Expert for Steel Lintels

Derrick McFarland

Managing Director

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Derrick McFarland

Derrick has been integral to the success of Keystone Group for almost 25 years. Moving from the company’s base in Cookstown, Northern Ireland, to set up its operation in Swadlincote, Derbyshire, two decades ago, the move was a natural fit and rapid growth quickly followed.

Derrick is passionate about the building trade. His focus is on delivering excellent customer service through good people and great products. Working with an amazing group of colleagues, Derrick ensures clients are welcomed to Swadlincote in a way that has become customary for Keystone Group.

Keystone Lintels

Keystone Lintels Limited is a leading manufacturer of steel lintels, founded in 1989. The short history of Keystone has been one of relentless expansion and continuous innovation whilst redefining the meaning of service in the lintel industry.

Production facilities in Birmingham, Cwmbran, and Cookstown provide an efficient, flexible and ergonomic working environment, which is part of the culture of quality and service at Keystone.

Keystone Lintels offers a comprehensive range of standard and special steel lintels, and recently developed its ground breaking Hi-Therm lintel, to address the thermal requirements of new building regulations.

Hi-Therm is up to five times more thermally efficient than a standard steel cavity wall lintel. Its GRP outer leaf acts as a thermal break, whilst the galvanised steel inner leaf maintains support for the heavier loaded internal leaf.

Hi Therm is a multi-award winning product, winning Best Eco Product at the Build It Awards 2013, Product of the Year at the Housebuilder Awards 2013, and Best Building Fabric at the 2013 and 2014 Housebuilder Product Awards.

Find out more at www.keystonelintels.com or visit the Group website at www.keystonelintels.com. Follow @KeystoneTweets

Keystone Lintels Comment: Q2 2019

Derrick McFarland, Managing Director Keystone Lintels is BMBI’s Expert for Steel Lintels.

As reported last quarter, quarter two 2019 started strongly, with April and May in line with market predictions. However, June ended all hope for the quarter. Whilst the quarter overall was slightly up on the previous year, June’s performance has set alarm bells ringing. Q3 has started firm to flat and if, as with the last few years, September does not perform, Q3 may not see growth overall.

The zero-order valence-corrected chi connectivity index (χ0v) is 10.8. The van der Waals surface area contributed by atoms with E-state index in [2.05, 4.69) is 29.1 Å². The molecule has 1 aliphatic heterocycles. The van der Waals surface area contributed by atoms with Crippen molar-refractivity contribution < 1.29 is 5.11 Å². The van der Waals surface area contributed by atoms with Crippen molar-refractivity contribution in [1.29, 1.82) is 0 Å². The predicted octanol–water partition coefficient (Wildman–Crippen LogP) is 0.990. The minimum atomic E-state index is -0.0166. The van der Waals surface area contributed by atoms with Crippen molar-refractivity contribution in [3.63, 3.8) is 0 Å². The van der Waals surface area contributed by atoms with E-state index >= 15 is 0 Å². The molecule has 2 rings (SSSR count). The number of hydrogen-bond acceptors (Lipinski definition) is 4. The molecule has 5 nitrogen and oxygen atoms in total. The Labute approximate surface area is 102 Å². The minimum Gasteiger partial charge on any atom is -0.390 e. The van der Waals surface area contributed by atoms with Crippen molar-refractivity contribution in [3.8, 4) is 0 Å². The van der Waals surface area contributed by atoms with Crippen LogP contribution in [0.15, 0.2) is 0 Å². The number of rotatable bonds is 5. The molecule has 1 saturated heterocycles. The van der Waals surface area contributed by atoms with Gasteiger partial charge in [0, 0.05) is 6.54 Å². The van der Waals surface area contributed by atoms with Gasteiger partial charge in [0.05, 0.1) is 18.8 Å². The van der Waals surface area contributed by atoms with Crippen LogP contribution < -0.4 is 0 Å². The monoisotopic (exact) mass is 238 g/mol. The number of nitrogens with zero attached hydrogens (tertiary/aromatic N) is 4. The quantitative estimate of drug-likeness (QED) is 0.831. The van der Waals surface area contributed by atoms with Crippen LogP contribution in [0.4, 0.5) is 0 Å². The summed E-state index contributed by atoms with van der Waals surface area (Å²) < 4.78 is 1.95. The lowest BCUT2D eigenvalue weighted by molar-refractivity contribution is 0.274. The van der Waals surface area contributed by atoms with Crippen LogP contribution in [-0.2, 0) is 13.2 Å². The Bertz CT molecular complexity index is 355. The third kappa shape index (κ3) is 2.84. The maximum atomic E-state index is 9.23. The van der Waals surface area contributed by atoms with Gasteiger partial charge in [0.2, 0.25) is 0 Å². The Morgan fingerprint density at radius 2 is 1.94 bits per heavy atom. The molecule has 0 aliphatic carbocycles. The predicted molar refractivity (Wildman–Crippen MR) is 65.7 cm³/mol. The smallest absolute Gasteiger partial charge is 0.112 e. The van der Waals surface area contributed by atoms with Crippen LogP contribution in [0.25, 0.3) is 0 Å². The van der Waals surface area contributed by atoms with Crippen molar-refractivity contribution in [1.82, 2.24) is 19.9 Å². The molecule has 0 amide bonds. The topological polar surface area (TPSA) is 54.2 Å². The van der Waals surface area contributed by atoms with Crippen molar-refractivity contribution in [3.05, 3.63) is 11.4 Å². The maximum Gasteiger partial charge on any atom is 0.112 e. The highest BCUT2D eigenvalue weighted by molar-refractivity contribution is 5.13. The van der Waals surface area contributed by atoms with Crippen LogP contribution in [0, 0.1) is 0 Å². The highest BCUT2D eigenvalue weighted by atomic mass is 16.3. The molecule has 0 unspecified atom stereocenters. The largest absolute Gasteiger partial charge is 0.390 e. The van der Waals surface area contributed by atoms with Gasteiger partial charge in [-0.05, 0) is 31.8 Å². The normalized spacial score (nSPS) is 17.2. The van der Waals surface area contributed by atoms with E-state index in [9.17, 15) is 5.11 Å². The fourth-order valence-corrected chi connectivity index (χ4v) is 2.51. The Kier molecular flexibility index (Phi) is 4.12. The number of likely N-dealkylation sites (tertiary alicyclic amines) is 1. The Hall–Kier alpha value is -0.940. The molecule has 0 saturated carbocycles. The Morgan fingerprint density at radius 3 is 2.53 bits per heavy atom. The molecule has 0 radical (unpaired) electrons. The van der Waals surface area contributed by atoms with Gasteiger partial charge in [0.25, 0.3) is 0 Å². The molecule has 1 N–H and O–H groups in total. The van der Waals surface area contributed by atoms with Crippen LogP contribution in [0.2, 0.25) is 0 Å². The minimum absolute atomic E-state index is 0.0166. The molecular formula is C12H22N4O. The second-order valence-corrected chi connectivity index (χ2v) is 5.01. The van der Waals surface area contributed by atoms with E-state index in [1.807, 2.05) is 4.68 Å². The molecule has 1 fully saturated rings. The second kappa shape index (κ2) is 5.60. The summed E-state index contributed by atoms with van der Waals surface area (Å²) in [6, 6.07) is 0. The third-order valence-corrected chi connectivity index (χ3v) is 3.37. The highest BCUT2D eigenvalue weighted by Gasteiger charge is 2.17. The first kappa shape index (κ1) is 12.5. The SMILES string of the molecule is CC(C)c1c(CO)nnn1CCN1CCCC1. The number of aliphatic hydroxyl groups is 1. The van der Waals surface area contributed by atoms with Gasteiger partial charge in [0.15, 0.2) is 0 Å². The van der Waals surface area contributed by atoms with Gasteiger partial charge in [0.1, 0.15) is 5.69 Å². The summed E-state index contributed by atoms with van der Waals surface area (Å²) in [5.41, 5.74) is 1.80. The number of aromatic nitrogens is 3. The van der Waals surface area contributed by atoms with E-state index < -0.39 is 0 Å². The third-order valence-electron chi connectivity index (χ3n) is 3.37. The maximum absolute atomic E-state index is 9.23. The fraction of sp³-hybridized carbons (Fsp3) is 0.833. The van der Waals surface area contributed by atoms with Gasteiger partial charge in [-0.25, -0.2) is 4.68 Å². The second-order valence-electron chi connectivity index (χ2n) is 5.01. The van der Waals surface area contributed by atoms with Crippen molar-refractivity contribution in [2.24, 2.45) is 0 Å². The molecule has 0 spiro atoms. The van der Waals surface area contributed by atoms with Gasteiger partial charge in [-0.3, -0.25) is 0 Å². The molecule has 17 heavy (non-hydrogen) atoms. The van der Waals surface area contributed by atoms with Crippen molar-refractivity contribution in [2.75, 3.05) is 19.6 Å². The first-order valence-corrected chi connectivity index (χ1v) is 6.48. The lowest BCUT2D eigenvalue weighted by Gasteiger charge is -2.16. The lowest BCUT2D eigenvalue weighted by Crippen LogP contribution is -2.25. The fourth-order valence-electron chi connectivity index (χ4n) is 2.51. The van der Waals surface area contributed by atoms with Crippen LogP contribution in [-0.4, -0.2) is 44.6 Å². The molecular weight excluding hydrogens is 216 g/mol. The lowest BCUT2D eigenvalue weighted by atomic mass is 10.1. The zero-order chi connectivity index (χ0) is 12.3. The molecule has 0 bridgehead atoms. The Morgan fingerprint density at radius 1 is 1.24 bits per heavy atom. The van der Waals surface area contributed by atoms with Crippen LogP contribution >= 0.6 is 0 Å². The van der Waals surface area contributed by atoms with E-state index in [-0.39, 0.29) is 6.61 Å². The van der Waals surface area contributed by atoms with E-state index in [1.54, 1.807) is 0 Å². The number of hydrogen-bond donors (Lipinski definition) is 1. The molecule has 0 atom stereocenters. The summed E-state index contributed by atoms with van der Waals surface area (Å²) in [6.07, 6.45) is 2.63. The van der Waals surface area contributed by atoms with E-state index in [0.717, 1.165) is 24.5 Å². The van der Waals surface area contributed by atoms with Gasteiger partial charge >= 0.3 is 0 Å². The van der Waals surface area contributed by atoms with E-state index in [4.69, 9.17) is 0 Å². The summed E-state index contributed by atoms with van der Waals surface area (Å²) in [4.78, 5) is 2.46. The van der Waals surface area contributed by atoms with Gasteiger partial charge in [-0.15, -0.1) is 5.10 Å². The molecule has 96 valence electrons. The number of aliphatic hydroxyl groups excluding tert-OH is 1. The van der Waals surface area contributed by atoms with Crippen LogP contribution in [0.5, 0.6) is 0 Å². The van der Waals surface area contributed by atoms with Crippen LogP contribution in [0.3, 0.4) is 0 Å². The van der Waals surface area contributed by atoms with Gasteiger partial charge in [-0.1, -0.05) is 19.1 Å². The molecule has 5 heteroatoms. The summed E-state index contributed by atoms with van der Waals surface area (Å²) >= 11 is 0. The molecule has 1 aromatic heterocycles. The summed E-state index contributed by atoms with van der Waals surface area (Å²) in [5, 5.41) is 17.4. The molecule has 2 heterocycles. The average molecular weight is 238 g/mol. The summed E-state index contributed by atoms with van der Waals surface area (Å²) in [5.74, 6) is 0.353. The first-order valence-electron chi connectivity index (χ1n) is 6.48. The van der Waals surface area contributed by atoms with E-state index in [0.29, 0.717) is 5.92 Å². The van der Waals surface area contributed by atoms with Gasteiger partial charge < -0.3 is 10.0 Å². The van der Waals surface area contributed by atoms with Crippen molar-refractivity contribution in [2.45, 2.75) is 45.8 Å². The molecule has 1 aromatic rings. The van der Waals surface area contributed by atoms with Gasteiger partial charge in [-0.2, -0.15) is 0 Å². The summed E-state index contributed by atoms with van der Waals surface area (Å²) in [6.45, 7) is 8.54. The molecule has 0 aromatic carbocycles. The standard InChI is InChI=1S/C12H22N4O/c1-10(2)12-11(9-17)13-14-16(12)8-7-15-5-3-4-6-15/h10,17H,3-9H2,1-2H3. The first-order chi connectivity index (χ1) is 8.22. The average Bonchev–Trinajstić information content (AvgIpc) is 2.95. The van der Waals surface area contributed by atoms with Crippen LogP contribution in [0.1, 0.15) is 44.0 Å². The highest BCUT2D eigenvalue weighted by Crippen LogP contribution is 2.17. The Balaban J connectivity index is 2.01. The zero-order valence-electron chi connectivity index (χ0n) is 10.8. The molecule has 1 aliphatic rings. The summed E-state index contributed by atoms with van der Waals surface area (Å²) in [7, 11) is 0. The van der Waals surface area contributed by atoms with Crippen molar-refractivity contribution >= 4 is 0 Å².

The NHBC (National House-Building Council) Q2 report has registrations around 39,000, down 3% on 2018. When combined with the small increase in Q1, year-on-year registrations for the half year are flat when compared to 2018. So what’s the outlook?

Political uncertainty, recent local elections and their influence on local housing plans, prime ministerial elections and the Brexit debate throw down a challenge to medium-term house building strategies. Depending on location, UK house price inflation is moderating and the outcome of Brexit will inevitably further influence the economy and housing market. The government’s support for housebuilding is still an opportunity for the industry, with the ‘Help to Buy’ scheme extended to 2023, offering added confidence for first-time buyers.

House sales remain fairly buoyant, reflecting the demand for houses. Ease of borrowing and low mortgage rates combined with modest wage inflation and softening house prices could be a good deal for buyers. The new build market remains strong and the outlook is positive although EU labour and skills will be critical in maintaining our current build programmes.

We now have a new prime minister, and of course another new housing minister. Most importantly, the government is committed to construction – that’s the good news! How and when this will be delivered depends on what happens when parliament returns and the 31st October Brexit deadline.

Launched in 2015, the award winning monthly Builders Merchant Building Index (BMBI) report is the only reliable measure of repair, maintenance & improvement (RMI) activity in the UK. Filling an important gap, it can be widely used in construction, and by economists, Government, national media, commentators and influencers outside the industry.

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